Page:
“Feel free to be whatever you want and whoever you want in this room,” Harry chants to the audience. That’s what they’re here for, after all. “I wouldn’t get to do this if it hadn’t been for you” he carries on with the grateful innocence of a child. And a child he is – one that might not even be aware of what even greater of a journey lies ahead of him. “He’s a Bowie in the making,” I hear shyly from an eager fan sat behind me. He’s not – He’s Harry Styles in the making.

 

 

Coverage: Adina Ilie

Justin Prentice – exclusive shoot & interview for FAULT Magazine Issue 26

Justin Prentice exclusive shoot for FAULT Issue 26 – Click to order your copy now

13 Reasons Why has been the most talked about show on Netflix over the past year. Produced by Selena Gomez, the show follows the trail of 13 teenagers as they uncover the reasons for their friend Hannah’s suicide. Heavily influenced by the negative impact of social media, teenage bullying and sexual assault, the show brings to light an unexplored side of leisure television. Speaking to Justin Prentice who plays Bryce Walker – Hannah’s sexual abuser – FAULT uncovers whether it’s beneficial or irresponsible to expose a young audience to explicit suicide.
 

 ORDER YOUR COPY OF THE ISSUE TO SEE THE FULL SHOOT & INTERVIEW

 
What were your initial thoughts going into a show like 13 Reasons Why with such a heavy character to play?

It’s always rewarding to play such meaty characters. I was excited for the challenge. I was also thrilled to be working with Brian Yorkey, Tom McCarthy, Selena Gomez, and Anonymous Content. Each has cemented themselves as power plays in the industry, so that alone were ample reason to climb aboard the show.

 

Having Selena Gomez as Executive Producer on the show – did you have any preconceived ideas in regards to the end result and what was your overall experience of working with her?

I knew that this project was going to be special, in part because of how much it meant to Selena. She and her mother, Mandy Teefey, have been a main force in adapting this story from the Jay Asher novel. If it weren’t for the two of them, we wouldn’t have a show. I’ve had a great experience working with Selena. She is a great boss to have.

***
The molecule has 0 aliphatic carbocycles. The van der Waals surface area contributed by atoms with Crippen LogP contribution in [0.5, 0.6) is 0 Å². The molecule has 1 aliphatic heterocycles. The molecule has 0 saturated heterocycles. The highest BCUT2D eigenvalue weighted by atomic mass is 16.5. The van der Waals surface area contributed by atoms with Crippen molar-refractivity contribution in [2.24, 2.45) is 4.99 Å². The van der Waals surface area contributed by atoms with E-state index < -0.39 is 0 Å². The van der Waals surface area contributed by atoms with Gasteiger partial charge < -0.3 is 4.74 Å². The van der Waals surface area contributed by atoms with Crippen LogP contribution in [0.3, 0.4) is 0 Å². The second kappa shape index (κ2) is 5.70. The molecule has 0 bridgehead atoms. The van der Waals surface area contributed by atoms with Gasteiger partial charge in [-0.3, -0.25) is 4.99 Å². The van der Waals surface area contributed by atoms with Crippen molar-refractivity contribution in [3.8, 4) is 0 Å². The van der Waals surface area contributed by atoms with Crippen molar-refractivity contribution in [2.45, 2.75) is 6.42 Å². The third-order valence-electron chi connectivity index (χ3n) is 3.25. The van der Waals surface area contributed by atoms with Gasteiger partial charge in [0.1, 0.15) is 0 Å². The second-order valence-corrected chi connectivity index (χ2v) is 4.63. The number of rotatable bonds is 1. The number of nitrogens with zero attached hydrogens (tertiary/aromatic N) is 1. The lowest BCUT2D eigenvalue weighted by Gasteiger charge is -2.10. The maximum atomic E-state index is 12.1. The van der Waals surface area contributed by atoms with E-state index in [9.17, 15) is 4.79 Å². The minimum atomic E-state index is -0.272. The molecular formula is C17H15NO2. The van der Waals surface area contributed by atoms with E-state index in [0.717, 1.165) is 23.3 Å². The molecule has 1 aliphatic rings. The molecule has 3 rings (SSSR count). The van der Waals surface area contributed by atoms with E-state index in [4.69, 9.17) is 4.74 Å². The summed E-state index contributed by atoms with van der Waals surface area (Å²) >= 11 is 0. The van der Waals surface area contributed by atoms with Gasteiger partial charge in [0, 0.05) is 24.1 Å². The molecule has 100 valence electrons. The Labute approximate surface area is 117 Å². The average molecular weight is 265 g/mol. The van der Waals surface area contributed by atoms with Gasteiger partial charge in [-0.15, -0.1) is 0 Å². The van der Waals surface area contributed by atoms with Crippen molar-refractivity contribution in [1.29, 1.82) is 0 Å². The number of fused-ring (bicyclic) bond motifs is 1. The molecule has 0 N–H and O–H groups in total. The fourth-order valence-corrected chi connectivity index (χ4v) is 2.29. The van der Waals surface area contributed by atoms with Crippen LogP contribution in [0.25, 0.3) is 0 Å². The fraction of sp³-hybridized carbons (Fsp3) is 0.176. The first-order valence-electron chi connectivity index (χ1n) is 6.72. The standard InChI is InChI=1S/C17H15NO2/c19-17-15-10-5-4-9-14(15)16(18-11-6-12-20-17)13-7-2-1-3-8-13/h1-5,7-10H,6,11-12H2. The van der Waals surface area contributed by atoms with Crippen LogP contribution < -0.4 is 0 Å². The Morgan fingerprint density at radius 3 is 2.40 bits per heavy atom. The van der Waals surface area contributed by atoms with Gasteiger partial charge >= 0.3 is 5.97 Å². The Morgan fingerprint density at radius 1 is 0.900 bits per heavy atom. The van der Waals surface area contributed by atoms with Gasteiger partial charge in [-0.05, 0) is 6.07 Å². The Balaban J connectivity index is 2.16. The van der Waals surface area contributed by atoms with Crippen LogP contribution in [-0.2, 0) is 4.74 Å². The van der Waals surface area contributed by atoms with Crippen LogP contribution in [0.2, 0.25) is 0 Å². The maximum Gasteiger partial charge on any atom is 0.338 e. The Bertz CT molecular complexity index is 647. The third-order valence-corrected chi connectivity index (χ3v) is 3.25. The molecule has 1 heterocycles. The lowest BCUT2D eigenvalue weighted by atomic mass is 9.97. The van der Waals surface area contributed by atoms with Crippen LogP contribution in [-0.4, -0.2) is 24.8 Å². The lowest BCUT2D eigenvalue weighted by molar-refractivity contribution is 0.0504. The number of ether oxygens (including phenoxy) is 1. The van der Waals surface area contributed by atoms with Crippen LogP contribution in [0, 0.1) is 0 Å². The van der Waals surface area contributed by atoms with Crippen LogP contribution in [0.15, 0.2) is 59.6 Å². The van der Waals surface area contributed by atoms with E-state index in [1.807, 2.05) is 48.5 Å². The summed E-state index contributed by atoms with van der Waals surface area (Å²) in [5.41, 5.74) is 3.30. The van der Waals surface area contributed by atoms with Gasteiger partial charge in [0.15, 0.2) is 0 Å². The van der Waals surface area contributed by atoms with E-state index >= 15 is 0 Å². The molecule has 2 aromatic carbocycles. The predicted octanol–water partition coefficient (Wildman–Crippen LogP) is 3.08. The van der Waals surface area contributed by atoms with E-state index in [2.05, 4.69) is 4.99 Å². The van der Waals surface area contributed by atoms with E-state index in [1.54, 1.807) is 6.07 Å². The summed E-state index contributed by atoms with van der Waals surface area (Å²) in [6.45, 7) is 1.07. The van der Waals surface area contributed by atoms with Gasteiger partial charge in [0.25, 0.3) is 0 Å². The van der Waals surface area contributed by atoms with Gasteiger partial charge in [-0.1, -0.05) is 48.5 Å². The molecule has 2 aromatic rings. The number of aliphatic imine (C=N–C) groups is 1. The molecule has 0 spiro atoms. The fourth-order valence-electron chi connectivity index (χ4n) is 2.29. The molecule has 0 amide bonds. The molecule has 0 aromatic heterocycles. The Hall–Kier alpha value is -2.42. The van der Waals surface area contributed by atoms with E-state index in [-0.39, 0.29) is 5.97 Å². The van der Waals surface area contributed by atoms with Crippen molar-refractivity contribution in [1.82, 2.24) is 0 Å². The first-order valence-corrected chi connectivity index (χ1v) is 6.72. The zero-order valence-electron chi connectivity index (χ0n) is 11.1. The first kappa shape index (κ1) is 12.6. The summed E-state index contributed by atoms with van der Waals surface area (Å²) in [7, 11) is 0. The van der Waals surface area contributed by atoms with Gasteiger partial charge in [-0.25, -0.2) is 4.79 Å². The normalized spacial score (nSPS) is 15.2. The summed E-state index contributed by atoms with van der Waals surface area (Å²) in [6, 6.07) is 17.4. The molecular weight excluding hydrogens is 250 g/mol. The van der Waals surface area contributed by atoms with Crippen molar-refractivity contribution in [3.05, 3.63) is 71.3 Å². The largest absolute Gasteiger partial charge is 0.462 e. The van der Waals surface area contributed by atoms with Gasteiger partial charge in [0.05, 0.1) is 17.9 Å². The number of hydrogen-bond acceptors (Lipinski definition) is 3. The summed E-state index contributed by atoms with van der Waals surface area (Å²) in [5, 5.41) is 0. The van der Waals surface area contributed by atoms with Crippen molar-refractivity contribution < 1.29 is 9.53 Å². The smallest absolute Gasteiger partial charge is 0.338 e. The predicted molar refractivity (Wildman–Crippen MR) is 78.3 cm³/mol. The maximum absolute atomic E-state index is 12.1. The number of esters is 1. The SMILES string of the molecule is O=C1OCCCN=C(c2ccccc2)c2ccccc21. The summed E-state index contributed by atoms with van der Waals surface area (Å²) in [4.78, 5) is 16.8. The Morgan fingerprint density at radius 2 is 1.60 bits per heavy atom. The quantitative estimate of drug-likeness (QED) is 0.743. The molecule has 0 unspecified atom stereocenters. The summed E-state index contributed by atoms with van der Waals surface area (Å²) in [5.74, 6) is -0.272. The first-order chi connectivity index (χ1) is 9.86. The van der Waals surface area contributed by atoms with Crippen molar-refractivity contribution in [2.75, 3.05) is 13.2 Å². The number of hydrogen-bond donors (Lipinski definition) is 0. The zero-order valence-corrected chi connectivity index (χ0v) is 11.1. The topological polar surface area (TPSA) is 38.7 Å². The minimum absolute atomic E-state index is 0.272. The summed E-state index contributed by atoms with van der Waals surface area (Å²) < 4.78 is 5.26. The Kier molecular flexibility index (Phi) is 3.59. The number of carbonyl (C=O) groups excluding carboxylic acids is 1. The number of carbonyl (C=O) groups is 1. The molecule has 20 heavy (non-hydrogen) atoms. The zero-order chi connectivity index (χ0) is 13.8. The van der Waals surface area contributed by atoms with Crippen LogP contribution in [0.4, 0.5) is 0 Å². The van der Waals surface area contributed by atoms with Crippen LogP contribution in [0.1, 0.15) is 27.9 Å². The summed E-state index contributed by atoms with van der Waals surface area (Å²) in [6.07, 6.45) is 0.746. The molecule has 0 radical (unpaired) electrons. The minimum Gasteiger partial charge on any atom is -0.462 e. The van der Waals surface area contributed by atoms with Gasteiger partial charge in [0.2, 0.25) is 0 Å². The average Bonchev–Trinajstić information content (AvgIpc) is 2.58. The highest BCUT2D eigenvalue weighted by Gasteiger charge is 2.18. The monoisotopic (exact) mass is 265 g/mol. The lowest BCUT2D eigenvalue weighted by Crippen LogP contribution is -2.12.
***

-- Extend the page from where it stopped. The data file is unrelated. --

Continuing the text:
Photography: Lionel Deluy @love artists agency
Styling: Angel Terrazas
Grooming: Melissa Walsh using jack black
Special Thanks: RCNSTRCT

To say that your character is not likable would be an understatement – how did you approach playing him so accurately and were you at any point reluctant?

Yeah, Bryce isn’t the best kind of person. I was never reluctant to play the part, but I was concerned with portraying him accurately. I had many conversations with psychiatrist Dr. Rebecca Hedrick and sexual assault expert and advocate Alexis Jones. They gave me great advice on people like Bryce and were instrumental in bringing Bryce to life. I wanted Bryce to be recognizable to the viewers. We all thought it would be more powerful if audiences were able to relate Bryce to someone they knew in their own lives vs. Bryce being a sheer monster. Not to say that his acts weren’t monstrous, but he still needed to be human.

 

The show in itself holds a strong responsibility towards young people battling depression and social bullying. Did you ever feel that it might be harmful to put out a project so heavy? There have been reports of a suicide in Austria that followed 13 Reasons Why’s formula with the tapes.

Any time you have a show that unapologetically sheds light on controversial issues, there’s going to be controversy. 13 Reasons Why is often times hard to watch because it can hit so close to home, but that makes it real. It gives people an opportunity to talk about these deep issues that are so often hard to initiate conversations about. We get so many letters and so many people coming up to us in person thanking us for the show and our portrayal of the events in the show. It’s definitely helping people. I wouldn’t say they followed the formula in 13 Reasons Why. For starters, their method was different than Hannah’s. They also didn’t leave any tapes. Any blame on the show is just speculation at this point. The girls had recently watched the show, but it has been admitted that there is no conclusive evidence of any correlation. Cases like this are heartbreaking, and our hearts go out to all people who are going through similar things. We have heard from several experts that a show does not cause someone to take their own lives. Anxiety, depression, stress, etc can. Our show gives people an outlet to talk about these issues that they may be experiencing.

 

Interview by Adina Ilie

What do you think are the positives of putting a character like Bryce Walker out there?